Closer inspection reveals that the reports both examine the connection between education and money. “Quality Counts,” for example, points out rising poverty gaps on Ohio’s NAEP results. Ohio’s gaps between poor and non-poor kids aren’t just large, they’re getting larger—the opposite of the national trend. The YI report, meanwhile, focuses on the financial difficulty of attending college in Ohio. While Ohio has seen some of the smallest tuition hikes since...

Urban school governance is a moving target, in part because it’s pretty clear that there’s no best way to handle it and in part because no change in a city’s arrangements ever works as well as its promoters hoped. This inevitably leads to a down-the-road push to change it again or change it back or…well, do something different because we’re not getting the results we need and a lot of people are unhappy.

This short issue brief from analysts at the Pew Charitable Trusts is meant to help the powers that be in their home town of Philadelphia consider the governance options ahead by examining those presently in use in fifteen urban districts.

It seems to have been prompted by the fact that Pennsylvania Governor Tom Wolf and former Philadelphia Mayor Michael Nutter are pushing for an end to the fifteen-year-old state takeover of the School District of Philadelphia and a return to some form of local control. It’s not clear that new Mayor Jim Kenney has staked out a position on this issue yet, but citizens indicated in a (non-binding) referendum vote last year that they generally agree with Messrs. Wolf and Nutter.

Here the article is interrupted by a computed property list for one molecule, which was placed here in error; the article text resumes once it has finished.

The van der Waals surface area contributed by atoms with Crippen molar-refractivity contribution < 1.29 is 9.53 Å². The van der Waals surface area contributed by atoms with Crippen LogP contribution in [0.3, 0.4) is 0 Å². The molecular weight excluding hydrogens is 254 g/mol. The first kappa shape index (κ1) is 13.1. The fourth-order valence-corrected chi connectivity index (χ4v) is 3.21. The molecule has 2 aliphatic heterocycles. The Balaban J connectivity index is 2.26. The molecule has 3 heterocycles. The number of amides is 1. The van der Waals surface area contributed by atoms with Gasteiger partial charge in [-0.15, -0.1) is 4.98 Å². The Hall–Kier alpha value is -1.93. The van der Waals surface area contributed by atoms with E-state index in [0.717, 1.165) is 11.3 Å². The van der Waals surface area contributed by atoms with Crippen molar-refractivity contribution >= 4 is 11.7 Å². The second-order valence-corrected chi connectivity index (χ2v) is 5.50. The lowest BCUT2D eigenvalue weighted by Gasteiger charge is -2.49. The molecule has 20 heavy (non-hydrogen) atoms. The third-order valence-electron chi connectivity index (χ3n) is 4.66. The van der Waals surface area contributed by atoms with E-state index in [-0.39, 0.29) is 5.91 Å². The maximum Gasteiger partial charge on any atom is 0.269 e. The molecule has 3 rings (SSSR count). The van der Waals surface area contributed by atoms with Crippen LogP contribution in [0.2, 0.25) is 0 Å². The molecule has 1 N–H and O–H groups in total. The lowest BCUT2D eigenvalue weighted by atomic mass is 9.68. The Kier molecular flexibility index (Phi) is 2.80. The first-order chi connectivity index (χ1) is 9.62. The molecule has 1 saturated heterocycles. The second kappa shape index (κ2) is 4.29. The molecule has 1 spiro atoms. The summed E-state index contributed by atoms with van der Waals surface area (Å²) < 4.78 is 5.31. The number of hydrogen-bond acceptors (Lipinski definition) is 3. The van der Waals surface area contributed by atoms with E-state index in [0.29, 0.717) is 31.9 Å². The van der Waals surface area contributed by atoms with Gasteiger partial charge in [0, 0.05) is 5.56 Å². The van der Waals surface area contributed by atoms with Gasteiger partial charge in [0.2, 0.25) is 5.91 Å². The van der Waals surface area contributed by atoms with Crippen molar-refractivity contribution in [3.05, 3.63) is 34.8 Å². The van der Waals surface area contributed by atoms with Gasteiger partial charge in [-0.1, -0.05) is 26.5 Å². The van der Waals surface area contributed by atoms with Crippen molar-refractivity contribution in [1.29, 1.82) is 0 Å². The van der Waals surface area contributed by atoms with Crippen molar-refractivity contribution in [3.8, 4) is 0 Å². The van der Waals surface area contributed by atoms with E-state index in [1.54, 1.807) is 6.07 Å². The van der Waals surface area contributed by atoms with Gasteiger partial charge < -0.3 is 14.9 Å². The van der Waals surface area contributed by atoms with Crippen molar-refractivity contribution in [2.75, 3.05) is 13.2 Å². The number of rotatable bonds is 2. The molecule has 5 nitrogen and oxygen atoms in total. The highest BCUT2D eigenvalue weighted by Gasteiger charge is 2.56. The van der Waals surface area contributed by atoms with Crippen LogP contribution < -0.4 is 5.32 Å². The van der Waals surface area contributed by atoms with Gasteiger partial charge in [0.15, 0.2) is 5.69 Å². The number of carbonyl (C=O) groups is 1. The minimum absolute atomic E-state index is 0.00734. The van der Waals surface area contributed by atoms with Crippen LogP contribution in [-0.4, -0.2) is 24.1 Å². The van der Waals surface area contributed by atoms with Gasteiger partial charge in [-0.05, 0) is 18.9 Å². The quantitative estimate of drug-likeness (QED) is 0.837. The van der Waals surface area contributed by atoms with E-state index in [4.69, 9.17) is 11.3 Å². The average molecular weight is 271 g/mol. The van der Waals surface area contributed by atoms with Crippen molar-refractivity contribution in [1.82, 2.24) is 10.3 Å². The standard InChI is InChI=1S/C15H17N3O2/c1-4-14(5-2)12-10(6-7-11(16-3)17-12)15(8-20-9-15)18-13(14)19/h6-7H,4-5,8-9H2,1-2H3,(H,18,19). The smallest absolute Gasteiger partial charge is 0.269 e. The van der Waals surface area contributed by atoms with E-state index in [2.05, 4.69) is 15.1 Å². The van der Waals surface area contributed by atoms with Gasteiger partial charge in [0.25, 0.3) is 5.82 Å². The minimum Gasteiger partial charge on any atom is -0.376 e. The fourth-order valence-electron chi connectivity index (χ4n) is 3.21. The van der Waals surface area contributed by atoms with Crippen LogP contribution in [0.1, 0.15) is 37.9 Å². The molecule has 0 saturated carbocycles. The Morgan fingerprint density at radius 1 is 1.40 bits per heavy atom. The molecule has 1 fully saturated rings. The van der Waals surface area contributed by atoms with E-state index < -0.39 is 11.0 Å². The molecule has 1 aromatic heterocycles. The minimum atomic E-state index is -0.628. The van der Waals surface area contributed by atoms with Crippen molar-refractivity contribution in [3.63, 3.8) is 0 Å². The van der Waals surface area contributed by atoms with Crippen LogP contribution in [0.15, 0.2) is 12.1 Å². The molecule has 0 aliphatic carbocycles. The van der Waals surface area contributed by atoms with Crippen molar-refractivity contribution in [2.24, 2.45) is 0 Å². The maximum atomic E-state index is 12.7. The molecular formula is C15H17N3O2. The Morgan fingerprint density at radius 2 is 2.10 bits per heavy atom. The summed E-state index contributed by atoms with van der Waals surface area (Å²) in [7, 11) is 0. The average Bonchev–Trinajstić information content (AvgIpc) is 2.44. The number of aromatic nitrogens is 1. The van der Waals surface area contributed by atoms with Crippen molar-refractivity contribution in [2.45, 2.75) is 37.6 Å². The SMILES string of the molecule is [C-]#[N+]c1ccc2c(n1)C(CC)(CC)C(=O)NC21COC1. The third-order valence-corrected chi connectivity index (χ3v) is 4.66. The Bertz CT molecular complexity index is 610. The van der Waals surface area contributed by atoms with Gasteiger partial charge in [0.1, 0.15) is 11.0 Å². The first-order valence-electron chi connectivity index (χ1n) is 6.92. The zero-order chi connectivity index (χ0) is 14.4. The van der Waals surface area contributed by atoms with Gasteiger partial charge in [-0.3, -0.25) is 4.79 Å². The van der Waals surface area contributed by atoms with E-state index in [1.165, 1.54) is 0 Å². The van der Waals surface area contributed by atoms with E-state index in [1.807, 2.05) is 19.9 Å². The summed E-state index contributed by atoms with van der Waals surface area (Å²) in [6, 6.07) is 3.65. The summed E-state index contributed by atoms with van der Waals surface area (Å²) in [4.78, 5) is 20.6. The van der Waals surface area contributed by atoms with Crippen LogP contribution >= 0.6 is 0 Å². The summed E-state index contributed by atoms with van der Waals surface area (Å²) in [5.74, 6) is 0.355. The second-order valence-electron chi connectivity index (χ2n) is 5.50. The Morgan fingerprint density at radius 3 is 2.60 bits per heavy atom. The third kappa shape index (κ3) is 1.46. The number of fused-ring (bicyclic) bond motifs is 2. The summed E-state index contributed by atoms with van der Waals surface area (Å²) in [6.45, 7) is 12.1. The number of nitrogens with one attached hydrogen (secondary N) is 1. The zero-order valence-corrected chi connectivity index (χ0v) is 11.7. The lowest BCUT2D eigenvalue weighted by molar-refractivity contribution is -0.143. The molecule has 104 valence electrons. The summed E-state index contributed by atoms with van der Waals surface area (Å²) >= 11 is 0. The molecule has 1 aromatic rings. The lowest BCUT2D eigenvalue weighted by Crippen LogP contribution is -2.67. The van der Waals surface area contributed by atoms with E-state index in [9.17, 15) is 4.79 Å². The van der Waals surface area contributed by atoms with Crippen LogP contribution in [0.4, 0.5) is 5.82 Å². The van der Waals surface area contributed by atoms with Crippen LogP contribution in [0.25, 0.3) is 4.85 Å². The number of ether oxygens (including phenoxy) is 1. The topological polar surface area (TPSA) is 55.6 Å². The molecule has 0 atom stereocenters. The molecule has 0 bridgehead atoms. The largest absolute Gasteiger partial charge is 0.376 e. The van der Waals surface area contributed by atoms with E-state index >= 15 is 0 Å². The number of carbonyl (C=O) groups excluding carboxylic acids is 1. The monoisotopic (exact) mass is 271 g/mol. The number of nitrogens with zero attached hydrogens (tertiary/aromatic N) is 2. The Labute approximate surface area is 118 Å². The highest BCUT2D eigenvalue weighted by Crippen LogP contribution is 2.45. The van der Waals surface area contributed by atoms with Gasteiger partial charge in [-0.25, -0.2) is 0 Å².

The most interesting factoid in the...

Ohio has exemplary charter schools – beacons of quality that are helping students reach their full potential. Who are these high flyers and what can we learn from them? How can Ohio replicate, expand, and support great charters in every part of the state? Fordham partnered with Steve Farkas and Ann Duffett of the FDR Group to survey the leaders of these exemplary schools to capture their thoughts on charter policy, hear what makes their schools tick, and learn what we can do to make sure that good schools flourish and expand.

Quality in Adversity: Lessons from Ohio’s best charter schools will be released on Wednesday, January 27, 2016, in conjunction with this event. A fitting way to celebrate National School Choice Week!

PRESENTER

Ann Duffett, Ph.D., the FDR Group

PANELISTS

Andrew Boy, Founder and Chief Executive Officer, United Schools Network

Hannah D. Powell, Executive Director, KIPP Columbus

David Taylor, Chief Academic Officer, Dayton Early College Academy

MODERATOR

Steve Farkas, the FDR Group

DATE/TIME

Wednesday, January 27, 2016

Coffee and pastries will be available

Program begins at 8:30 am

Program concludes at 9:45 am

 

LOCATION:

Chase...